WASHINGTON (AP) — The new Patient Protection and Affordable Care Act (PPACA) exchange websites are drawing lots of rotten tomatoes in early reviews, but plenty of people are checking them out.
Seven percent of Americans report that somebody in their household has tried to sign up for insurance through the health care exchanges, according to an AP-GfK poll.
While that’s a small percentage, it could represent more than 20 million people.
Three-fourths of those who tried to sign up reported problems, though, and that’s reflected in the underwhelming reviews.
Overall, just 7 percent of Americans say the rollout of the health exchanges has gone well. Far more deem it a flop.
Among those who’ve actually tested out the system, three-quarters of those polled said they’ve experienced problems trying to sign up. Only about 1 in 10 succeeded in buying health insurance.
Overall, the poll found, 40 percent of Americans said the launch of the insurance markets hasn’t gone well, 20 percent said it’s gone somewhat well and 30 percent didn’t know what to say. Just 7 percent said the launch had gone “very well” or “somewhat well.”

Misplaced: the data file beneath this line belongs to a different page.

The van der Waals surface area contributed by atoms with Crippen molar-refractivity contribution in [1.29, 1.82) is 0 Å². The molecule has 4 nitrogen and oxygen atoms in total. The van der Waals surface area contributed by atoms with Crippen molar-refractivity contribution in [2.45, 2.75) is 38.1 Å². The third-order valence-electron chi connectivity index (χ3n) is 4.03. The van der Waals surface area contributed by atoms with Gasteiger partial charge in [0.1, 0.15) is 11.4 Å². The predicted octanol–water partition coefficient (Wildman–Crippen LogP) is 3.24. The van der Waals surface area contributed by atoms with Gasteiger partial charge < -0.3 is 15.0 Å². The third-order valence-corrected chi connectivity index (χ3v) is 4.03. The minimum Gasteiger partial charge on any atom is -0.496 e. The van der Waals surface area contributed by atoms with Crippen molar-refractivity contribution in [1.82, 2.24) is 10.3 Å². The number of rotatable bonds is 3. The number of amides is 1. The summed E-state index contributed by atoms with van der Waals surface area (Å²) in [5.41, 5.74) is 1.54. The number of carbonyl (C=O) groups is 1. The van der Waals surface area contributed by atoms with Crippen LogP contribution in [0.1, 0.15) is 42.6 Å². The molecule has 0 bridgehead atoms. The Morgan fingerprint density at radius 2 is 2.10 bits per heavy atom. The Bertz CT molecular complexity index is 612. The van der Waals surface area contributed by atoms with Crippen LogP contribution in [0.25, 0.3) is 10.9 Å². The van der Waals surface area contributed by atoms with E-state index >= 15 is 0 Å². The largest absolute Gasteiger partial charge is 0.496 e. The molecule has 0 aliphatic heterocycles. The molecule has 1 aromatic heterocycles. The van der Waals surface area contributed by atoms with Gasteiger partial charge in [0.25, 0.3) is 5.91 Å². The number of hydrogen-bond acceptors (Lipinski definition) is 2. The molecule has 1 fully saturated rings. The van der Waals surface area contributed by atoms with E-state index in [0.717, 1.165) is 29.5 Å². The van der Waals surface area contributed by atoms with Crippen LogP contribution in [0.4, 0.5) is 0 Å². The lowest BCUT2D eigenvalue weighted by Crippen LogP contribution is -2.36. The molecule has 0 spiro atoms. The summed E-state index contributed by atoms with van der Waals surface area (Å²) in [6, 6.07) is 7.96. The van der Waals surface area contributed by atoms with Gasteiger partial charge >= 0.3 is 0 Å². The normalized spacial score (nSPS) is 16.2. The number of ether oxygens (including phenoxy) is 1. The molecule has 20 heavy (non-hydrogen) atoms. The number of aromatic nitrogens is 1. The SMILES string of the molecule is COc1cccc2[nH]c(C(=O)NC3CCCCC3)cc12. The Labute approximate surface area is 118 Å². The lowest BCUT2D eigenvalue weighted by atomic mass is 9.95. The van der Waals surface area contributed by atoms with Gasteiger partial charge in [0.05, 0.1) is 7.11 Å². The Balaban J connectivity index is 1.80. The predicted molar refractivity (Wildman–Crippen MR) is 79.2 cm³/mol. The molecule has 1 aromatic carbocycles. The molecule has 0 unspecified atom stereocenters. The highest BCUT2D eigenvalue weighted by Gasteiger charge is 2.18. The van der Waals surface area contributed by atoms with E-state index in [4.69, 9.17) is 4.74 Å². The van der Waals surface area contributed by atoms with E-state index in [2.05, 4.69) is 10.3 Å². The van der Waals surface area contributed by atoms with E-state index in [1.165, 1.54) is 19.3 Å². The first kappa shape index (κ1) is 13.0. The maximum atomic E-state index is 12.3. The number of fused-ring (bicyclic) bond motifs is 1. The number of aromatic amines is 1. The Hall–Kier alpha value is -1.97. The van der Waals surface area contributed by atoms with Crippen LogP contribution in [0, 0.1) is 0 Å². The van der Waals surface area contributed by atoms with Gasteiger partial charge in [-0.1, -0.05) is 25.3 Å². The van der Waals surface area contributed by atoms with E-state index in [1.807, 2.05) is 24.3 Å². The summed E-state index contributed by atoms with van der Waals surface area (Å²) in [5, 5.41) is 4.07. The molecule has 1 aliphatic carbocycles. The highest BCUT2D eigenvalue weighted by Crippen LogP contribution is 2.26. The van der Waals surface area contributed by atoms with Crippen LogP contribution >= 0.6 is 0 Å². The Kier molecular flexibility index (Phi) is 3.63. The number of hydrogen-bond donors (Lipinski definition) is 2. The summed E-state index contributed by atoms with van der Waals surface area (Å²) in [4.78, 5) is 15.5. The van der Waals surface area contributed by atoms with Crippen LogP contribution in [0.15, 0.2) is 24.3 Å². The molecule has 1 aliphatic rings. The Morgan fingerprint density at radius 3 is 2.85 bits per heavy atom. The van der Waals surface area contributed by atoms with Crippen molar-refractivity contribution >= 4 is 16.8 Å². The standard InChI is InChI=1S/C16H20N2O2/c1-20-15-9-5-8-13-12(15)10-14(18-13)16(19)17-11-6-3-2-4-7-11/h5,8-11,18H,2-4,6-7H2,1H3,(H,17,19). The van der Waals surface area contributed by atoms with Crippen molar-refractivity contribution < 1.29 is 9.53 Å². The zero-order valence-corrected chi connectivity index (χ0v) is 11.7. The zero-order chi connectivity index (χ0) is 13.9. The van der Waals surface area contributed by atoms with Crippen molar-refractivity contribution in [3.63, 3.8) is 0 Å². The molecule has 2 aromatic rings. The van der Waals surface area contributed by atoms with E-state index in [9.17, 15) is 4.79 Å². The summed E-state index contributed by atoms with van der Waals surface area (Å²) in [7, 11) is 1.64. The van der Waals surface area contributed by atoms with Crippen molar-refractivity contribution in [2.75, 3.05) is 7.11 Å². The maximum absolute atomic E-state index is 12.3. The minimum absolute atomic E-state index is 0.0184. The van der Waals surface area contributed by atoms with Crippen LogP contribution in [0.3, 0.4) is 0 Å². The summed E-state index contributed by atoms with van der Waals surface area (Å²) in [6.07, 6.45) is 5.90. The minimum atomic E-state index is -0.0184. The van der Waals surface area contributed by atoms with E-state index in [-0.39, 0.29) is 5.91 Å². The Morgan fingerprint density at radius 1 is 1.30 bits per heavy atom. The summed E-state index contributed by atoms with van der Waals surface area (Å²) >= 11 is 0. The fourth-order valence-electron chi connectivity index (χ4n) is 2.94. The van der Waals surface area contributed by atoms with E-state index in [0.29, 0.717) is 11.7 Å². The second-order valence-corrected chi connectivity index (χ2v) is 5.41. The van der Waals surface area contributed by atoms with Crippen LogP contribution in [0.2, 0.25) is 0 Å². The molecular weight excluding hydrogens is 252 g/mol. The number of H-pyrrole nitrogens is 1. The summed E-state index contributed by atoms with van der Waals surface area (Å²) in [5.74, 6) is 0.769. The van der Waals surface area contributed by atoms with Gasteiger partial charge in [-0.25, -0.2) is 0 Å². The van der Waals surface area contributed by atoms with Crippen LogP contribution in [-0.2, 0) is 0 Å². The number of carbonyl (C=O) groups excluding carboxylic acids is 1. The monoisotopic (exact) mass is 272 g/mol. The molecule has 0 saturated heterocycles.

Even among those who support PPACA, just 19 percent think the rollout has gone extremely well or very well. Forty percent say it’s gone somewhat well, and 18 percent think not too well or not well at all.
Thirty-six states are using the federal government’s exchange site, HealthCare.gov, and others are running their own exchange sites.
White House senior communications adviser Tara McGuinness said the administration is working around the clock “to improve the consumer experience,” and she stressed that the poll was taken just six days into a six-month campaign to educate people about their options.
She added, “The overwhelming attention from millions of Americans checking out HealthCare.gov during the first few days is a good testament to the interest of Americans in new affordable health options.”
The AP-GfK Poll was conducted Oct. 3-7 using KnowledgePanel, GfK’s probability-based online panel. It involved online interviews with 1,227 adults. The survey has a margin of sampling error of plus or minus 3.4 percentage points for all respondents.
For results among the 76 respondents who attempted to use health insurance markets, the margin of error is plus or minus 13.5 percentage points.
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